Noah ’40’ Shebib on producing Drake | Native Instruments

We’re isolated here in Toronto in our own
little world, and there’s not a lot of big names popping by. And it’s quiet and we can focus. And so this is like our army base off-shore that we train for war in. And then when we’re ready, we go to war. And no one sees it coming
because we’re not training in front of anyone’s eyes. From an art standpoint, I wanted people to walk through that door and be overwhelmed. I wanted the city to feel a part of this place. I wanted it to be a very creative atmosphere, so when you walk through those doors, immediately you feel comfortable being creative and that creativity is accepted in this space. And from a technical standpoint, this place is very unique because I built this out of passion. I didn’t build this off a business plan. This place is here to make history. it’s not here to make money. I think anybody else would be crazy to do
what I’ve done here. Unless their goal was to make literally the craziest production room ever. And that’s what this is. It’s a production
room. This room is built around Komplete Kontrol and Maschine because that’s what this room is for. You come here to create music. You can come into this place and literally
bring your laptop, and I plug in two cables and all of a sudden boom: you’re hooked
up to Maschine, to Komplete Kontrol, to all the screens, to all the keyboards,
and to the console. You won’t see many studios that have these pieces embedded into the systems the way I do because I’m a producer. So I built this from the standpoint of a producer. One of my things about making music is it being easy. Some of the most amazing music I’ve made… People have come into the studio, sat down, and in the first ten minutes, they do this, they do that. And I’m like,
“Cool! We’re done!” And they look at me like, “What?” And
I’m like “No that’s it.” “We did it. Trust me, this is all we need.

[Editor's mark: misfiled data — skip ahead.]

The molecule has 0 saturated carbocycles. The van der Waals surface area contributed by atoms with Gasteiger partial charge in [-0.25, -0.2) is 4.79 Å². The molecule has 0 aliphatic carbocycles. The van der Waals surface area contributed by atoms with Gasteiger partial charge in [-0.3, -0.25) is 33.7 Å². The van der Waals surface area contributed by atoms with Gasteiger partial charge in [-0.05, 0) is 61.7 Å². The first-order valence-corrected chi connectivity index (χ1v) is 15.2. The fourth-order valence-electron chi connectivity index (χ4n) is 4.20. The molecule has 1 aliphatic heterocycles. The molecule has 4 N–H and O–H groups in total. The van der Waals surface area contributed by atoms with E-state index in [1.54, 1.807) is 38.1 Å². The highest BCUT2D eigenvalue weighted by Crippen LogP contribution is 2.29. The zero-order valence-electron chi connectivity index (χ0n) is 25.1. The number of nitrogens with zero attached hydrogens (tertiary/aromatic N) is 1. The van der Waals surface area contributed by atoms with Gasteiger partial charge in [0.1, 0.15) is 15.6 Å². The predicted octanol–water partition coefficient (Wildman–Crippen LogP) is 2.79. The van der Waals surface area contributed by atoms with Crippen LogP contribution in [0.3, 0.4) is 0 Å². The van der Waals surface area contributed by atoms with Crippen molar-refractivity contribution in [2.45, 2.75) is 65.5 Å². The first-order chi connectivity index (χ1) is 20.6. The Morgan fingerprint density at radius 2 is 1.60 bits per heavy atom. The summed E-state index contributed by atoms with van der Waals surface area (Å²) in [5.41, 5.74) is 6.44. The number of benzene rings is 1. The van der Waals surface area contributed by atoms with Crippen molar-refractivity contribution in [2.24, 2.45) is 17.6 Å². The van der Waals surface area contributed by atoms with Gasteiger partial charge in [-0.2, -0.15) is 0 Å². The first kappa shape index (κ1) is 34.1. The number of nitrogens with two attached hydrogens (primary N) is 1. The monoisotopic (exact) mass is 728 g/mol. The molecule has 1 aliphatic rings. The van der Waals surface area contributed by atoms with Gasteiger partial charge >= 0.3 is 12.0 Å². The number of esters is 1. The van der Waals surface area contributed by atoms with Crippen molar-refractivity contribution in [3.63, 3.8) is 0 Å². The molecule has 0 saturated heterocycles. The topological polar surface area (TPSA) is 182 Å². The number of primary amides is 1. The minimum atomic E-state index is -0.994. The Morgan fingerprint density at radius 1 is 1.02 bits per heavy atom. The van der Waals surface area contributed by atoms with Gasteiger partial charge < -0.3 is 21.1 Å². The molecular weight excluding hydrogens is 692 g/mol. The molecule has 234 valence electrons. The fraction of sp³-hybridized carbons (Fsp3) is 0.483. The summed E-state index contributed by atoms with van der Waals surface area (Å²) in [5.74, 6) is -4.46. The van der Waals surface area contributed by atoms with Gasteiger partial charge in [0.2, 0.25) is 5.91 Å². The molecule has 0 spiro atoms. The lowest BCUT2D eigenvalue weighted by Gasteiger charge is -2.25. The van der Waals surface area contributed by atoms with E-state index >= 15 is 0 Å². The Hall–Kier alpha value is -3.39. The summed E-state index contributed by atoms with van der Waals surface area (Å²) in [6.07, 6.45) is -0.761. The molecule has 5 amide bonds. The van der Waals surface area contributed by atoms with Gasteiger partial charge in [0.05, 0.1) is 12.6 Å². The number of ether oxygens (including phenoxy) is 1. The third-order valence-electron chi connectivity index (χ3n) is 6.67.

I’ll turn this into something really special.” Those are the most amazing pieces of music I’ve ever made. When it comes to Drake, my objective is to make the artist the number one priority at any cost. My goal is to make them happy. As much as I want to have integrity in the work that I’m doing, I want to make sure they’re getting what
they want. Because they’re the ones that have to go
on stage and perform it. They’re the ones that have to carry that
record for the rest of their lives and their careers. I’m notorious for this lo-fi underwater
sound. People usually assume it’s a low-pass filter. And I’m just rolling off the top end. But for the most part I’m actually degrading the sample rate. So I’m removing those frequencies from the top end. They’re not even getting sampled in the
first place. They don’t even exist. When you would take out that pristine high-end
and lower the sample rate, it would become a little more authentic almost. Different. Like it was sampled or taken from somewhere. And the most important reason was, back to what I was talking about focusing on the artist versus focusing on myself as the producer. So instead of focusing on my music, I was carving out an entire space in the frequencies so the artist occupies the top end completely, almost
exclusively, and the music sits in the bottom end. In a way that nobody would do it. Anybody would say: ‘Absolutely not, you cannot do that.’ ‘That is against the rules, I’m sorry.’ ‘We will not release this song. It sounds horrible. Where’s all the top end?’ It was just me and Drake wanting to do something different. To make a sound that we felt was unique. And it really resonated with people. But that’s also the co-production of Drake on that level. Because he is a producer by every means. And he’s also responsible for that simplicity. And he’s also responsible for a lot of the